Home Buyers Heating Up, Sellers Waking Up

Blog, Buying, Real Estate News, Selling   |   Dunham Stewart
The percentage of home buyers writing offers in January increased by 12 percentage points according to Redfine and 23 percent of Americans think it is a good time to sell compared to 11 percent the same time last year, according to Fannie Mae’s January 2013 National Housing Survey results. The increase in homebuyer demand seen in January paired with a nation-wide inventory shortage has created an extreme seller’s market, bidding wars involving multiple offers have become increasingly common. There are two factors affecting upward trend in the share of home owners who say it’s a good time to sell. First, home prices are improving. Second, the number of homeowners who are underwater is declining, this eliminates a barrier for those owners who need to sell their home in order to buy.

Home Prices Predicted To Jump 6% In 2013

Blog, Buying, Market Updates, Real Estate News, Selling   |   Dunham Stewart
Going into 2013, home prices are expected to rise 6 percent driven by steady demand, lower bank-owned (REO) sales, and lower inventory of unsold homes. This is according to CoreLogic’s latest report. The CoreLogic Home Price Index (HPI) increased 6.3 percent in 2012, the largest increase and highest level since 2006. And year-over-year home price increases were more widespread. The two major drivers of improvement in the market have been the decline of real estate owned (REO) sales and less available inventory. The decline in REOs drove a sharp turnaround in home prices, but the impact of the decline will be less prominent in 2013. The major factor driving the market in 2013 is the lack of inventory. Current owners need to sell at prices high enough to extinguish their debt and provide equity for the next home purchase. Until home prices began to rebound in 2012, these borrowers had been effectively locked out and unable to list their homes for sale. The lock-out phenomenon, combined with the rise in investors converting foreclosures into rentals, led to a lack of for-sale inventory. These factors will continue to drive home prices rising in 2013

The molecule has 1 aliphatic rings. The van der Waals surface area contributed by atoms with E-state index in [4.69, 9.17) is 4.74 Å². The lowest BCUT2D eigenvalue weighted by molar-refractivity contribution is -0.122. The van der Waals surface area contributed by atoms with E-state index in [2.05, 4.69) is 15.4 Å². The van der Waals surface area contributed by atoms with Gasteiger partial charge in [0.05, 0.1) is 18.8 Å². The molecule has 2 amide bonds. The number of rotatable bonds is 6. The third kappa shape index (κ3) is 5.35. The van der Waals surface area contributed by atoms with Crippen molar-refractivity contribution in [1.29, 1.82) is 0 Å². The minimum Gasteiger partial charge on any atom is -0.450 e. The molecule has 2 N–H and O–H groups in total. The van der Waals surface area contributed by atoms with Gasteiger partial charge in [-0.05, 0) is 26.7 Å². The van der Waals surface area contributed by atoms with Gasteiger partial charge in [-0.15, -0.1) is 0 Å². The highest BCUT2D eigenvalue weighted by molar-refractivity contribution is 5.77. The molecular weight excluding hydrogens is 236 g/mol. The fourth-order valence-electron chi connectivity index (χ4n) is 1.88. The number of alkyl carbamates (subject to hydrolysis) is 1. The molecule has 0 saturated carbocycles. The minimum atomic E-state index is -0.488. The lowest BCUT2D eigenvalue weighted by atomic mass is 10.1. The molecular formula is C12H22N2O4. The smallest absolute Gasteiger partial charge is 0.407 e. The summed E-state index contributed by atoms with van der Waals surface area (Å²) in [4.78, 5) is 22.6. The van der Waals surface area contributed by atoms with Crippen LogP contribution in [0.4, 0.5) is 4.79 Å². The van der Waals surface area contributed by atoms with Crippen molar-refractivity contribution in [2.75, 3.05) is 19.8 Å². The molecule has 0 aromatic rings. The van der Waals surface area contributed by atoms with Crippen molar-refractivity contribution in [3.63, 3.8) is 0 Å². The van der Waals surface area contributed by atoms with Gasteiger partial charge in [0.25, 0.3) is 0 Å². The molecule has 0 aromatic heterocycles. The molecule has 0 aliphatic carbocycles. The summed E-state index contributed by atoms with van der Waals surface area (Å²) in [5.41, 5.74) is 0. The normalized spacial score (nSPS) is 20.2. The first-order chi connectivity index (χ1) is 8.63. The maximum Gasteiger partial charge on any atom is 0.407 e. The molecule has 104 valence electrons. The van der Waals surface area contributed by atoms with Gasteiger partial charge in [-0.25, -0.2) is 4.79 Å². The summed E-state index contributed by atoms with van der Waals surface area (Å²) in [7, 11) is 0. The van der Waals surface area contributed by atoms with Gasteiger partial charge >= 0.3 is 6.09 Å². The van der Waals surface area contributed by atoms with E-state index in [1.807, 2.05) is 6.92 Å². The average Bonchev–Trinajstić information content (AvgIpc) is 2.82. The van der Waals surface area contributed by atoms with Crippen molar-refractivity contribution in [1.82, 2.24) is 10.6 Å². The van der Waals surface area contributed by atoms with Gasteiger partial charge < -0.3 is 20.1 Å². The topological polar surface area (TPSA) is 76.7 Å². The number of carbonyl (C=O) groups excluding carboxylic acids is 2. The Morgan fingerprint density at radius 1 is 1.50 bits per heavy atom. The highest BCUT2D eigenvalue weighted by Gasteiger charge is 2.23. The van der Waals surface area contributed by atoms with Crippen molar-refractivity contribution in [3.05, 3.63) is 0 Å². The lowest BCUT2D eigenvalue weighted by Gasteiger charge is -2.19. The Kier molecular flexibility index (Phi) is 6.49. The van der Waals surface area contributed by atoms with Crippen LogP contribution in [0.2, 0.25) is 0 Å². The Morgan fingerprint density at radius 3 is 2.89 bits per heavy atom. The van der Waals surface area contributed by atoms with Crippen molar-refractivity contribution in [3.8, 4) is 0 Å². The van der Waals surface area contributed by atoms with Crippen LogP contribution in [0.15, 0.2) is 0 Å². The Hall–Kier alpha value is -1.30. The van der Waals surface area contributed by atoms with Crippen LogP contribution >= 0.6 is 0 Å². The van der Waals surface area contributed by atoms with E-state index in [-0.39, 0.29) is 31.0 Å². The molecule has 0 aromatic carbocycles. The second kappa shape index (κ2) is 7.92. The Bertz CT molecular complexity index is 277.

Record Housing Affordability Index for 2012

Blog, Buying, Community News, Market Updates, Real Estate News, Selling   |   Dunham Stewart
2012 will clearly go down as a record year for favorable housing affordability conditions and a great year for buyers. According to the National Association of REALTORS® national Housing Affordability Index stood at 198.2 in November, With 11 months of data reported.  This is up from 186 in 2011, which was the previous record. The Housing Affordability Index is based on the relationship between median home price, median family income and average mortgage interest rate. The higher the index, the greater the household purchasing power; recordkeeping began in 1970. An index of 100 is defined as the point where a median-income household has exactly enough income to qualify for the purchase of a median-priced existing single-family home, assuming a 20 percent down payment and 25 percent of gross income devoted to mortgage principal and interest payments. Rising home prices and a gradual uptrend in mortgage interest rates will offset improvements in family income, but 2013 likely will be the third best on record in terms of household buying power. A window of opportunity remains open for buyers who can qualify for a mortgage.

Interest Rates Hit All Time Low

Blog, Market Updates, Real Estate News   |   Dunham Stewart
{Infograpic} Southen Californians might be worried about their tax rates going up, but at least they don’t need to worry about mortgage rates going up any time soon.We hit the all-time low interest rate for a 30-year fixed mortgage, reached in the week  ending Thursday, according to Freddie Mac. The average 15-year  rate slipped to 2.65 percent, also a record. Home prices are rising, in part  because of reduced interest rates. Low borrowing costs have made refinancing  more appealing and helped the housing market recover by making purchases  more affordable. Check out this cool infographic.

Rising Home Prices Complicate Appraisals

Blog, Market Updates, Real Estate News, Selling   |   Dunham Stewart
The real estate market is recovering but problems with a sizeable share of real estate appraisals also are holding back home sales. Recent surveys by the National Association of Realtors showed 15 percent of Realtors had a contract renegotiated to a lower sales price as a result of a low valuation, while 11 percent said they had a contract cancelled because a home’s appraised value came in below the negotiated price. Another 9 percent reported that a contract was delayed by a low valuation. An aggravating factor is that low inventory can reduce the number of  comparables because there are fewer sales. In this case, an appraiser might  need to look at comparable sales from neighboring areas to get a sense of  current market value. Previously, three comparable homes were the norm for most appraisals.  In many cases there simply aren’t enough apples-to-apples comps to comply with the excessive demands by lenders, so discounted distressed homes are sometimes used in valuating traditional homes in good condition without appropriate adjustments. HOUSE HUNTING TIP: Make sure you work with a resourceful real estate  agent who will do the homework necessary to help the appraiser do an accurate  job. Agents should not tell appraisers how to do their business, or what price  to put on the appraisal. But, it’s useful to the appraiser to have detailed  information on comparables your agent thinks are the most valid given the  current market.